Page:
Commodities shaken by concerns over Delta variant and Chinese economy



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From crude to copper and corn, commodity prices fell on Monday, hit by the spread of highly infectious coronavirus variants and concerns about slowing growth in China, the world’s largest consumer of raw materials.

Brent, the international marker of oil, fell 1.7% to $ 74.27 per barrel, while copper fell 1.1% to $ 9,390 per tonne, leaving it above $ 1,000 below the record reached in May.

Gold was also weaker as the dollar rose, making the previous metal more expensive for holders of other currencies. It fell 0.6% to $ 1,800 per troy ounce. Corn was trading at $ 6.23 a bushel, down 20% from this year’s May high, as some bull markets retreated due to recent rains in the US Midwest.

The rapid spread of the Delta coronavirus variant and signs of slowing growth in China are clouding the outlook for commodities markets, which have seen a series of blockbusters over the past year. There is also heightened uncertainty over the oil supply after Opec and its allies failed to reach an agreement on increasing production earlier this month.

“Infections are on the rise in many countries around the world and if restrictions are to be added or reinstated they could impact economic growth, and therefore oil consumption,” said Louise Dickson, oil markets analyst at Rystad Energy.

Over the weekend, G20 finance ministers warned that the rapid spread of the Delta variant was casting a shadow over improving economic prospects in Europe.

Meanwhile, analysts at JPMorgan said on Monday that modeling of the Delta outbreak in the UK suggested a level of hospitalization that may require some restrictions to be reintroduced.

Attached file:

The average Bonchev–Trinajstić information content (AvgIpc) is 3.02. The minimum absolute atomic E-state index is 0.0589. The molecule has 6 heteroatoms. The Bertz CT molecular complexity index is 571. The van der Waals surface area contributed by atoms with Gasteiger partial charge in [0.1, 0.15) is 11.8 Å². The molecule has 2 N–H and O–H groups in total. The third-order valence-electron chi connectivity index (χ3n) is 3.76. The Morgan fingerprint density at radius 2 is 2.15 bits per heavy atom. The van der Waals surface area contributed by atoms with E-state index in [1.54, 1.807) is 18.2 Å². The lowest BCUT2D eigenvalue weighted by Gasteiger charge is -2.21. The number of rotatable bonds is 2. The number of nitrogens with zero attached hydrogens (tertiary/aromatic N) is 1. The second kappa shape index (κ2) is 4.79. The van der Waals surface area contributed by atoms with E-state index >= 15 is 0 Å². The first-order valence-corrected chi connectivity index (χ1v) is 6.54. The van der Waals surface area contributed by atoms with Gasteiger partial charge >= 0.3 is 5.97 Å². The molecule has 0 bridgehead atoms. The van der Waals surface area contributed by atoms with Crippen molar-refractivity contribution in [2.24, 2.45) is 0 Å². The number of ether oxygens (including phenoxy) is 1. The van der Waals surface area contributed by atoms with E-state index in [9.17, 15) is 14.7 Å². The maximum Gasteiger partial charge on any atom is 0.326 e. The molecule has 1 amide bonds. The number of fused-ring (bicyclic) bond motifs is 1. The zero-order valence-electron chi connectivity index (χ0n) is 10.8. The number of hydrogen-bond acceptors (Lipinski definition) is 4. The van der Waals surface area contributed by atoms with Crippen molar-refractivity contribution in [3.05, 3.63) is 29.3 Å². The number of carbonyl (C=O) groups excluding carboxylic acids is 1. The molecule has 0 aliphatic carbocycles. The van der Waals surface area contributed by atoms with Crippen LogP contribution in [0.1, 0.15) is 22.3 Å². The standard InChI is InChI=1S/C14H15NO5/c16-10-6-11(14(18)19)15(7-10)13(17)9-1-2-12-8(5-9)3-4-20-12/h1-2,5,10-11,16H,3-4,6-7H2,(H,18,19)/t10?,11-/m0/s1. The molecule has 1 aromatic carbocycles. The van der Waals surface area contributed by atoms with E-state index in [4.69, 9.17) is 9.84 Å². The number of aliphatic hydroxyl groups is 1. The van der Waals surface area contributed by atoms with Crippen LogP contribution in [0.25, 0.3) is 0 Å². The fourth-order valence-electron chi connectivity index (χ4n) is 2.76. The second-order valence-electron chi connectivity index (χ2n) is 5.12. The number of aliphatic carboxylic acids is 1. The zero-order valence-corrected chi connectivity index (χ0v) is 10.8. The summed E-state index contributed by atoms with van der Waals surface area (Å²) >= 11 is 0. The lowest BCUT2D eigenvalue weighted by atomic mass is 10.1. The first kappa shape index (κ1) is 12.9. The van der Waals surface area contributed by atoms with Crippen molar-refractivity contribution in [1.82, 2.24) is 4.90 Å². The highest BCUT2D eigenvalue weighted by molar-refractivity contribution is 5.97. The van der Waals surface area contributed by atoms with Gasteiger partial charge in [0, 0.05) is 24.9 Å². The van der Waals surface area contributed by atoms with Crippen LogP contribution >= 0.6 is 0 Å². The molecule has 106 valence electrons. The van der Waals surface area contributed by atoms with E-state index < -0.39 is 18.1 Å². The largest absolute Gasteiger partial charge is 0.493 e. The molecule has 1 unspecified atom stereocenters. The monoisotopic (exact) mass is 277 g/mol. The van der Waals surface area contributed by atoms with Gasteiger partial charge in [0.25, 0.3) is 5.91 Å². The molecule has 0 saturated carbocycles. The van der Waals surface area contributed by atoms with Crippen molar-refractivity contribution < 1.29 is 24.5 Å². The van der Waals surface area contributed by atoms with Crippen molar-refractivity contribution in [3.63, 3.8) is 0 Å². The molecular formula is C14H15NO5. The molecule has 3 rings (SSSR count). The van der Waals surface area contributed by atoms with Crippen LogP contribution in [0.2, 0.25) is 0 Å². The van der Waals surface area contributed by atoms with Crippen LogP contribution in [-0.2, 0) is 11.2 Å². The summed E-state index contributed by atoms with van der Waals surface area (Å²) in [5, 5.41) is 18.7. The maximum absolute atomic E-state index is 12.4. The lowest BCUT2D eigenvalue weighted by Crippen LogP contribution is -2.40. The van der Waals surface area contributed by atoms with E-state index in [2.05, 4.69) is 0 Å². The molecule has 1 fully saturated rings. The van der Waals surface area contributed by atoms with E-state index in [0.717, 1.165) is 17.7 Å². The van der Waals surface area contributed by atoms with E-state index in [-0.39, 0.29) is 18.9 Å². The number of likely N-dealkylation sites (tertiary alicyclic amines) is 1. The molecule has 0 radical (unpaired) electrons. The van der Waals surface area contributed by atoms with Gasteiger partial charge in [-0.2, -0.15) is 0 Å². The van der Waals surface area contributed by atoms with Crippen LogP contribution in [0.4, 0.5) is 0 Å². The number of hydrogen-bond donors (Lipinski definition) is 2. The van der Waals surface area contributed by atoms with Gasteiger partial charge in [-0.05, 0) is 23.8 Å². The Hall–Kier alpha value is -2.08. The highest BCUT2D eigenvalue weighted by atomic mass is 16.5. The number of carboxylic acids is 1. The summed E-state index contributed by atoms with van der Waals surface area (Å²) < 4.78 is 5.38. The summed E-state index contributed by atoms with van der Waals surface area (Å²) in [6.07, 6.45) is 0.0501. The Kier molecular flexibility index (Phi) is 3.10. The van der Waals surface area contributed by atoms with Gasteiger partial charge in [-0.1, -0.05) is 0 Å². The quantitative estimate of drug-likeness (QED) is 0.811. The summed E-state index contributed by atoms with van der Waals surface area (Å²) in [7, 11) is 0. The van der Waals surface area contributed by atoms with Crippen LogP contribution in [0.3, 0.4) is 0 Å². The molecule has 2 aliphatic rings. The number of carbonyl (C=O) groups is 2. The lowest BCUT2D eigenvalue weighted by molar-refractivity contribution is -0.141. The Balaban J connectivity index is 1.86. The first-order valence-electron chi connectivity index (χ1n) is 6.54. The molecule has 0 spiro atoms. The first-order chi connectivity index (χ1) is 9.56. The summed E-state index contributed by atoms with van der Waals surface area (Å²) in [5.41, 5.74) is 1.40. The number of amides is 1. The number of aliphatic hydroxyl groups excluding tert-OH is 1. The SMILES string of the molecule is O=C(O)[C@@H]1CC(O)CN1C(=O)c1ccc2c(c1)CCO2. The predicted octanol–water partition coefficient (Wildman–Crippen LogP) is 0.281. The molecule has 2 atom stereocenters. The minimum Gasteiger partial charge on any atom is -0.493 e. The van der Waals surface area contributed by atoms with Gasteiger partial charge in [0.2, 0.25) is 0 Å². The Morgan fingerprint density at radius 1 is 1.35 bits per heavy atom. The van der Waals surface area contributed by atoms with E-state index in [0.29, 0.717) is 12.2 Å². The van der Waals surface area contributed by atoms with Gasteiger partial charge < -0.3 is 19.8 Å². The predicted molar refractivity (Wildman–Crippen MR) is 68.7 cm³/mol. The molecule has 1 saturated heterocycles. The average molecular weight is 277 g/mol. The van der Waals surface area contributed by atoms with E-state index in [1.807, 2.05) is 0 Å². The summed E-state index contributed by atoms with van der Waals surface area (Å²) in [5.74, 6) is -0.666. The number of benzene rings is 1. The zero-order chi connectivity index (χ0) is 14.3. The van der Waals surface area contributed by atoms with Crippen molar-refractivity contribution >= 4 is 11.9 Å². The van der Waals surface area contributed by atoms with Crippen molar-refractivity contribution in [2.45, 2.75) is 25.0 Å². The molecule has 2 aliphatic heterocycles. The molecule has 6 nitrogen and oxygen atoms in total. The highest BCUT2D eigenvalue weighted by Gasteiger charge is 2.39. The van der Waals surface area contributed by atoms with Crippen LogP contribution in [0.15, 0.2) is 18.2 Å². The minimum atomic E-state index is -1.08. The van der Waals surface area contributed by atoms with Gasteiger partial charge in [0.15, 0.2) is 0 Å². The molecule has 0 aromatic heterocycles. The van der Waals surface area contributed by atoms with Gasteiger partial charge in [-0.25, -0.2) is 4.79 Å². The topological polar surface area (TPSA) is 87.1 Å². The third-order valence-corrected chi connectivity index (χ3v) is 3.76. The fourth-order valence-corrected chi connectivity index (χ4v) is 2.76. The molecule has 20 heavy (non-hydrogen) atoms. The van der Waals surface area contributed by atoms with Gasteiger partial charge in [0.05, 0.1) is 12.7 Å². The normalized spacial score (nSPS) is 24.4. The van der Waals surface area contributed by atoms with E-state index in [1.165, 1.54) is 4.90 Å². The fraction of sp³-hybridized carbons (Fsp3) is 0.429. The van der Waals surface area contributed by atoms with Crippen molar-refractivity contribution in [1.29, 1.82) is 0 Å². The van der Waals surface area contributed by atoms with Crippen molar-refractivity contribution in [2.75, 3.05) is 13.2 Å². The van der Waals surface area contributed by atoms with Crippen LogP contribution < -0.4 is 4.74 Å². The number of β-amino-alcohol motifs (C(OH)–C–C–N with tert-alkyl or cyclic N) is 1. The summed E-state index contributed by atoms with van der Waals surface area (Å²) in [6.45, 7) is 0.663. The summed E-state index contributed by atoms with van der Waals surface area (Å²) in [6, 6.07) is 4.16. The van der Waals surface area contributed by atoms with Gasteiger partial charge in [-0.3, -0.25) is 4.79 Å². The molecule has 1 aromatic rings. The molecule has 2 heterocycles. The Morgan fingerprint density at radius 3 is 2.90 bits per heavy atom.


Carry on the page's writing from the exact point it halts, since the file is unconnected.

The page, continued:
Oil prices hit a three-year high of nearly $ 77 a barrel last week following the OPEC standoff before reversing price on concerns the latest spat could eventually lead to an increase in the production of the limbs.

Stephen Brennock, analyst at Brokerage, PVM said the disagreement between the group says Opec + could be the forerunner of a “pump-and-recovery scenario, which means a lot more oil is potentially brought to market.” He said it was no surprise that hedge funds went on the “defensive” and reduced their bullish bets on crude to a six-week low.

Industrial metals were also under pressure on Monday as investors weighed on Beijing’s decision to cut the reserve requirement ratio (RRR) for all banks on Friday so they could lend more.

China’s central bank estimates that this could free 1 billion Rmb ($ 150 billion) of long-term liquidity in the market.

Warren Patterson, head of commodities strategy at ING, said lowering the RRR could provide some support to commodities, which have come under pressure as investors cooled on so-called trading. reflation.

“However, the impact of the latest RRR cut in China may prove short-lived as the macro-market still faces growing uncertainties,” he said.

Morgan Stanley economists said the RRR cut was a response to the ‘recent growth hiccups’ in China amid a resurgence of the coronavirus, supply chain disruptions and further moderation in consumption interior.

Better weather conditions in the United States have led hedge funds and other speculators to take profits on their positions in corn in recent weeks. Dave Whitcomb of Peak Trading Research said there were seasonal sales by financial investors as well. “July is the most negative month of the year for agricultural markets,” he said.

Neil Hume, David Sheppard and Emiko Terazono in London

Video: How the energy transition is pushing up commodity prices


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